Bottom Line: Recent studies have highlighted the potential of fleas as vectors of pathogens of zoonotic relevance (e.g., Rickettsia felis) in this country.While some arthropod vectors (e.g., ticks and fleas) are present in certain Italian regions throughout the year, others (e.g., phlebotomine sand flies) are most active during the summer season.Accordingly, control strategies, such as those relying on the systematic use of acaricides and insecticides, should be planned on the basis of the ecology of both vectors and pathogens in different geographical areas in order to improve their effectiveness in reducing the risk of infection by vector-borne pathogens.

View Article: PubMed Central - HTML - PubMed

Affiliation: Dipartimento di Sanità Pubblica e Zootecnia, Facoltà di Medicina Veterinaria, Università degli Studi di Bari, 70010 Valenzano, Bari, Italy.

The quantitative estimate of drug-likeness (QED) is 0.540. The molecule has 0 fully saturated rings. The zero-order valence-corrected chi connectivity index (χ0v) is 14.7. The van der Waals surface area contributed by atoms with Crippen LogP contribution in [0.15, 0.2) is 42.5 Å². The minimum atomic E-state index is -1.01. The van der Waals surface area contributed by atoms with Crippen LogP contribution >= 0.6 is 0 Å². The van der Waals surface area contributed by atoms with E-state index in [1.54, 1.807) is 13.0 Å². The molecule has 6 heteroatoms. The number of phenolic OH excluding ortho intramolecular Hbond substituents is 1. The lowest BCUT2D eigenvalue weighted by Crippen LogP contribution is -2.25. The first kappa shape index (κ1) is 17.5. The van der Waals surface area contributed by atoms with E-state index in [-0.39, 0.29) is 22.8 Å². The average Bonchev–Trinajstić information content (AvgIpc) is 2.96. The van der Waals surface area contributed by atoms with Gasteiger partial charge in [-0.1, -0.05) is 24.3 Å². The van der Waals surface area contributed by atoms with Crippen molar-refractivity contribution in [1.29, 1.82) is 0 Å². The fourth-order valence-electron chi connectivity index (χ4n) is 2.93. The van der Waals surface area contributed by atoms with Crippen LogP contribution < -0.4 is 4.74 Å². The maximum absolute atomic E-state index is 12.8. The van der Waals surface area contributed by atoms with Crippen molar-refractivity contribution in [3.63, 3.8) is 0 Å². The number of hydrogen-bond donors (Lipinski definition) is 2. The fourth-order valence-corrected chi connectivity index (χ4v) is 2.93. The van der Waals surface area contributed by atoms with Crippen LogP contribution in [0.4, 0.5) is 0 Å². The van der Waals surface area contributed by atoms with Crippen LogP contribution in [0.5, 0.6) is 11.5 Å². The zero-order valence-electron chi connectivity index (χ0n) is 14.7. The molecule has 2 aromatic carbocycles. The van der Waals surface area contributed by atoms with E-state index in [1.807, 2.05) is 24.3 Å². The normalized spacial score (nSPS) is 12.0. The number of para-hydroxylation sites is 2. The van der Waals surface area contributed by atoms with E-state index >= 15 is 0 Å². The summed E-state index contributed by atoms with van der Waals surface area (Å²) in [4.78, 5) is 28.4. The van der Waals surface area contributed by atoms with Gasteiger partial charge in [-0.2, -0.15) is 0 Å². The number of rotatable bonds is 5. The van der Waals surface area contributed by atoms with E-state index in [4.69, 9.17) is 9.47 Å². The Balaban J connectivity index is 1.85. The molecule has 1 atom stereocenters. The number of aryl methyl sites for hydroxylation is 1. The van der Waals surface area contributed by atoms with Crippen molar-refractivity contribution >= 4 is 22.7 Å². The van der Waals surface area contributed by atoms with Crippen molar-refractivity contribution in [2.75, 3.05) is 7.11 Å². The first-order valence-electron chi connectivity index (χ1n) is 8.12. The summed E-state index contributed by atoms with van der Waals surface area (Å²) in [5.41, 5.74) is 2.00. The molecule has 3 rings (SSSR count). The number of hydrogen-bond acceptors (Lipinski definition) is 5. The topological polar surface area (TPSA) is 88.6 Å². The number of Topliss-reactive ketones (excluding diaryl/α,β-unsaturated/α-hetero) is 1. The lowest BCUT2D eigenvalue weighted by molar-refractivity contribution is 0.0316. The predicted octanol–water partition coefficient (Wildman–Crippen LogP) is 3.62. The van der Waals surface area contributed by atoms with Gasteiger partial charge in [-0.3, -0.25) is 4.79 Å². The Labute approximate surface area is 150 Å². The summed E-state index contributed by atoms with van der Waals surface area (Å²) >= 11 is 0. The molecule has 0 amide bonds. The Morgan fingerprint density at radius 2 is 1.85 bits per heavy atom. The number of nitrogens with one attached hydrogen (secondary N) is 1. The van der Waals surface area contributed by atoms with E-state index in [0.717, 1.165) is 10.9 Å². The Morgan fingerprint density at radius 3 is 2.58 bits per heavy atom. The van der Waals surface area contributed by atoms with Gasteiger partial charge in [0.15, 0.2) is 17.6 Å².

ABSTRACT
In Italy, dogs and cats are at risk of becoming infected by different vector-borne pathogens, including protozoa, bacteria, and helminths. Ticks, fleas, phlebotomine sand flies, and mosquitoes are recognized vectors of pathogens affecting cats and dogs, some of which (e.g., Anaplasma phagocytophilum, Borrelia burgdorferi, Dipylidium caninum, Leishmania infantum, Dirofilaria immitis, and Dirofilaria repens) are of zoonotic concern. Recent studies have highlighted the potential of fleas as vectors of pathogens of zoonotic relevance (e.g., Rickettsia felis) in this country. While some arthropod vectors (e.g., ticks and fleas) are present in certain Italian regions throughout the year, others (e.g., phlebotomine sand flies) are most active during the summer season. Accordingly, control strategies, such as those relying on the systematic use of acaricides and insecticides, should be planned on the basis of the ecology of both vectors and pathogens in different geographical areas in order to improve their effectiveness in reducing the risk of infection by vector-borne pathogens. This article reviews the current situation and perspectives of canine and feline vector-borne diseases in Italy.

No MeSH data available.


Related in: MedlinePlus